Coax Type Suggestions ?

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BOBRR

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Hello,

Have a new Uniden BCD 436 hand held scanner.
Goes up to beyond 800 MHz, apparently.

Have a Scantenna in the attic, which I used many, many years
ago for a scanner I had then.
Not sure what kind of coax I ran from it, as it's all thru the walls, and I'm a bit on
the elderly side now to be climbing around and looking.
But, it's a fair guess, that it was a high quality coax, and picked for low-loss.

Terminates in my living room into a wall jack.

Question: for my new 436, I would like to hook into the wall jack to use
the attic Scantenna.

So, I guess I am looking for recommendations for what coax to buy for
this extension (wall jack to unit)..

Run would be about 15 feet from the wall jack to the handheld scanner, allowing
me some convenience in moving the scanner around while I'm sitting in a chair.

Also, this coax extension would have to be very small, and flexible;
*a Very small diameter wire.

And, of course, low loss for this 15 feet (up to 800 MHz +).

Suggests would be most appreciated.

Thanks,
Bob
 

jonwienke

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RG-6 would be your best bet. It's not super-small diameter but it's flexible enough that it's not going to break the scanner. It's what I use when I run my 436 as a base, with a 90-degree F-to-BNC adapter so I can have the scanner upright while the coax runs horizontally away from the scanner.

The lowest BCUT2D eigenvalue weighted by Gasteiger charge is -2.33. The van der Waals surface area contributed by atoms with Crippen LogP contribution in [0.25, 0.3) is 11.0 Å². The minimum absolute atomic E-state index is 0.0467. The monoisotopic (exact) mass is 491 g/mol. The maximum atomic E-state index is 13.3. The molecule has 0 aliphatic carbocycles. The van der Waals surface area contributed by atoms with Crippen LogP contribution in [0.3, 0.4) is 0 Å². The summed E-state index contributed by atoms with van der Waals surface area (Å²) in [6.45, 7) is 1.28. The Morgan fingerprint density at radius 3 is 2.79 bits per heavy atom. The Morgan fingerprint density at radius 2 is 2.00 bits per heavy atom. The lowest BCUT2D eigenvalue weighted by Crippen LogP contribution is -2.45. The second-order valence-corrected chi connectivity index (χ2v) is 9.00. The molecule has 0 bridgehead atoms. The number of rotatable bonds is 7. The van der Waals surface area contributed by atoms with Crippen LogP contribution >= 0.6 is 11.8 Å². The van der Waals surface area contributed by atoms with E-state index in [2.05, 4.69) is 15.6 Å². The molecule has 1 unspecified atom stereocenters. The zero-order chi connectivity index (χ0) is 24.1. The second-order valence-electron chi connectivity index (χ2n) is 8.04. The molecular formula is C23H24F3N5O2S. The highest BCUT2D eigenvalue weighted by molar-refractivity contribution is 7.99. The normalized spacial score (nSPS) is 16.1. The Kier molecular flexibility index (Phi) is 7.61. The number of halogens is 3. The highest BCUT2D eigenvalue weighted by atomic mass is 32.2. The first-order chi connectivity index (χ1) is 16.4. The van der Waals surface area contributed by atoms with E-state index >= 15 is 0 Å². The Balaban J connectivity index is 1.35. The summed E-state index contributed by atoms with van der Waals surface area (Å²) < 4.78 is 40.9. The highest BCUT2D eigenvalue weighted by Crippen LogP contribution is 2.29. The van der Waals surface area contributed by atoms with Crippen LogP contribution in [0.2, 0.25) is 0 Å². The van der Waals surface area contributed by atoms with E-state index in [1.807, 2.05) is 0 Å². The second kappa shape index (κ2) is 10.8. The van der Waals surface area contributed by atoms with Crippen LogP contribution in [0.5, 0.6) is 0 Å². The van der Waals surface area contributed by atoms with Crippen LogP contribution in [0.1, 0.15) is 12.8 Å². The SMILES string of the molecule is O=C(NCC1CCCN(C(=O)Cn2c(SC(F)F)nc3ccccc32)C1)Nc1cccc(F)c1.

BOBRR

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From OP

Hi,

Thanks for help.
Very nice of you.

a. Do I want 50 ohm or 75 ohm ?

b. Will try your suggestion, but might you have any
thoughts for a really small dia coax thst would also be suitable. ?

Thanks
Bob
 

wa8pyr

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RG-6 would be your best bet. It's not super-small diameter but it's flexible enough that it's not going to break the scanner. It's what I use when I run my 436 as a base, with a 90-degree F-to-BNC adapter so I can have the scanner upright while the coax runs horizontally away from the scanner.
RG-6, and preferably the better quality stuff, double-shielded with at least 95% braid as well as the foil shielding. I've got 25 foot runs of this from scanner antennas in the attic to the second-floor office and it works very nicely.